A Fuel Supplier’s Perspective On The Future of Fuel
Rapid advances in transportation in recent years have set a paradigm shift in motion that has many wondering what the future holds for fuel distribution in the petroleum industry. The seemingly explosive growth in electric vehicle production represents a big change to be certain.
However, the world we live in was still built by and continues to be powered by oil. That will not change anytime soon. The demand for industrial lubricants will likely only increase in the decades ahead as well. So what will the fuels of the near future and not-so-near future look like? This article from Mansfield Service Partners answers this question.
The Future of Gasoline, Diesel Fuel, and Fuel Additives
Despite the media’s infatuation with electric vehicles at the moment, the internal combustion engine (ICE) is far from obsolete. The development of hybrid gasoline-electric and diesel-electric engines alone has led to dramatic increases in efficiency and substantial reductions in emissions, increasing the longevity of the ICE. In addition to this, a great deal of research is underway to develop the fuels of the future.
From renewable fuels like ethanol, renewable diesel, and biodiesel to synthetic gasoline and diesel, the future of the internal combustion engine is beginning to unfold. Beyond the internal combustion engine, hydrogen seems to be one of the most promising fuels of the future. However, moving hydrogen as a fuel is still hampered by major obstacles to production and distribution. We do not, as of yet, have cost-effective, carbon-neutral ways of producing anywhere near enough hydrogen to power America’s vehicles.
Ethanol As A Gasoline Extender or Replacement
Ethanol began to be added to America’s gasoline on a widespread basis in the 1990s, but America’s ethanol fuel industry began in the 1970s when concerns about dependence on foreign oil drove innovation in fuel production and fuel distribution. Ethanol can be used to make a given amount of gasoline fuel more vehicles for more miles. Every vehicle sold in the U.S. in the past 30 years or so is ready to run on E10 (gasoline with 10% ethanol).
Flexible fuel vehicles (FFV) offered by makers like General Motors and Ford are ready to run on E85, which is 85% ethanol. The U.S. produces 55% of the world’s ethanol now, followed by Brazil at 27%. Brazil has one of the most successful biofuel programs in the world. Their fuel distribution of sugarcane-based ethanol extends throughout the country and most vehicles there run on either E25 (25% ethanol, 75% gasoline) or E100 (100% ethanol).
The Rise of Biodiesel in Fuel Distribution
Biodiesel is a truly unique fuel in that it can be manufactured with anything from vegetable oils, and animal fats to recycled restaurant grease. It’s not only renewable, it can also take used biologically sourced oils out of the waste stream and put them to productive use. Major fuel suppliers like Mansfield Service Partners are proud to offer renewable fuels like biodiesel.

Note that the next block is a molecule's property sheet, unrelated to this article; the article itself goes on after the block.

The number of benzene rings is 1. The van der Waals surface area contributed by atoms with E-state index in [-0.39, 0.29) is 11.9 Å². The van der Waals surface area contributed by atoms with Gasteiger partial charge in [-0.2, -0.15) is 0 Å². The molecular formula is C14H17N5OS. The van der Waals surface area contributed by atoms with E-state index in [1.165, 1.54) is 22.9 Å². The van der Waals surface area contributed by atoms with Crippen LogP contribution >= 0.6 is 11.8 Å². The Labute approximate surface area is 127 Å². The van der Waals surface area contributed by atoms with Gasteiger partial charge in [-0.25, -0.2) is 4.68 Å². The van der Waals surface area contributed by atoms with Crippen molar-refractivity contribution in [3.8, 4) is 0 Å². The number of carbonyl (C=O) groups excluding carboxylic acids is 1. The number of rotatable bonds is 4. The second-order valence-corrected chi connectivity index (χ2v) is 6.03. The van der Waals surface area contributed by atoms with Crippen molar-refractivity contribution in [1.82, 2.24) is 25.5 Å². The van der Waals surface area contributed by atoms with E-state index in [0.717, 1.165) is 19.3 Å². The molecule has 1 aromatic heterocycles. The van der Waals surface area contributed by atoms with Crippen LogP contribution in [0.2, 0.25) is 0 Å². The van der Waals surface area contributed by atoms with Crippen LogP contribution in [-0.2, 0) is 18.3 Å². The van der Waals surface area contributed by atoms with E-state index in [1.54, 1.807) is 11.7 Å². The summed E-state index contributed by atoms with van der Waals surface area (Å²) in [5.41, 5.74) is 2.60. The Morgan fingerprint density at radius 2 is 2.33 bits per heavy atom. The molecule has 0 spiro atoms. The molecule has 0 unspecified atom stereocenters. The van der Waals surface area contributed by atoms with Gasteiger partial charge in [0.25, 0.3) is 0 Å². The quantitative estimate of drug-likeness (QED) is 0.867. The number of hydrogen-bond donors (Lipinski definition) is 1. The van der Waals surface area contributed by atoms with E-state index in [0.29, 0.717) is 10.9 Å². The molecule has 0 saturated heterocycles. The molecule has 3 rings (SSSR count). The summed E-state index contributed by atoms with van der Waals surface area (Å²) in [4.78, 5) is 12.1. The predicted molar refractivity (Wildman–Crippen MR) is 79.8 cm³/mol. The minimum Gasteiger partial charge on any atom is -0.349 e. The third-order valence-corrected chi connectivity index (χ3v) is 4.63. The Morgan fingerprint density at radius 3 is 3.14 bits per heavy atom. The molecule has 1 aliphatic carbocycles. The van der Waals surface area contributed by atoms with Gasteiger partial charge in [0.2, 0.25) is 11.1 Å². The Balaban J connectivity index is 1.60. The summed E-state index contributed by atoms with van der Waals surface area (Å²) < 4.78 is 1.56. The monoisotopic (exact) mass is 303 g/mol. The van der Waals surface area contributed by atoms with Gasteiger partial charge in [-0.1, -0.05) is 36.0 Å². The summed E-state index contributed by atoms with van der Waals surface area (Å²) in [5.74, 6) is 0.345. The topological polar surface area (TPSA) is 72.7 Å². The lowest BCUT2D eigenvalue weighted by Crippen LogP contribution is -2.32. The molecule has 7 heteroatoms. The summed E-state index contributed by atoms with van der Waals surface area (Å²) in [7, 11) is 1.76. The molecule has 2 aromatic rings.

Further evidence of biodiesel’s utility is found in the fact that it can be blended with conventional petrodiesel in concentrations up to 20% without modifying a diesel vehicle or voiding any warranties. In addition, biodiesel improves diesel fuel lubricity and raises cetane levels. As production and fuel distribution have scaled up, biodiesel and biodiesel blends have become cost-competitive with petrodiesel in many parts of the United States.
Synthetic Gasoline and E-Fuels
To date, Porsche has invested over $100 million in the development of synthetic gasoline. The idea is simple to understand, but complex to execute. Synthetic gasoline is made in a laboratory rather than refined from crude oil. It is identical to ordinary gasoline at the molecular level. This means any ordinary gasoline vehicle can run on synthetic gasoline without modification.
The genius in the production of synthetic gasoline is that it is effectively carbon-neutral. Giant filters draw existing CO2 out of the atmosphere and separate it into its base elements, carbon and oxygen. Simultaneously, electrolysis is used to separate hydrogen from water. These elements are combined to create synthetic gasoline.
Remarkably, the only waste product of this process is oxygen, which is simply vented back into the atmosphere. No additional CO2 is released into the atmosphere when synthetic gasoline is burned because the CO2 contained in it was already drawn from the atmosphere. By the end of 2022, Porsche had already produced 130,000 liters of synthetic gasoline at its production facility in Chile.
The only obstacles to this seemingly perfect solution as of now are production costs and scale. Synthetic gasoline is still prohibitively expensive to produce, but economies of scale dictate that it may only be a matter of time and innovation before synthetic gasoline becomes cost-competitive with petroleum-based gasoline.
Mansfield Service Partners: Premier Fuel Supplier Since 1932
At Mansfield Service Partners, we have built our reputation by delivering superior products and expert services to customers, without compromise. We are proud to honor the history of our industry while always keeping an eye on the future. We hope you enjoyed our look at the future of synthetic and biofuels.
If you or your organization are looking for a fuel distribution partner with a rock-solid reputation and a wealth of experience – Mansfield Service Partners is only a phone call away at (800) 683-1331 or you are welcome to email any inquiries to firstname.lastname@example.org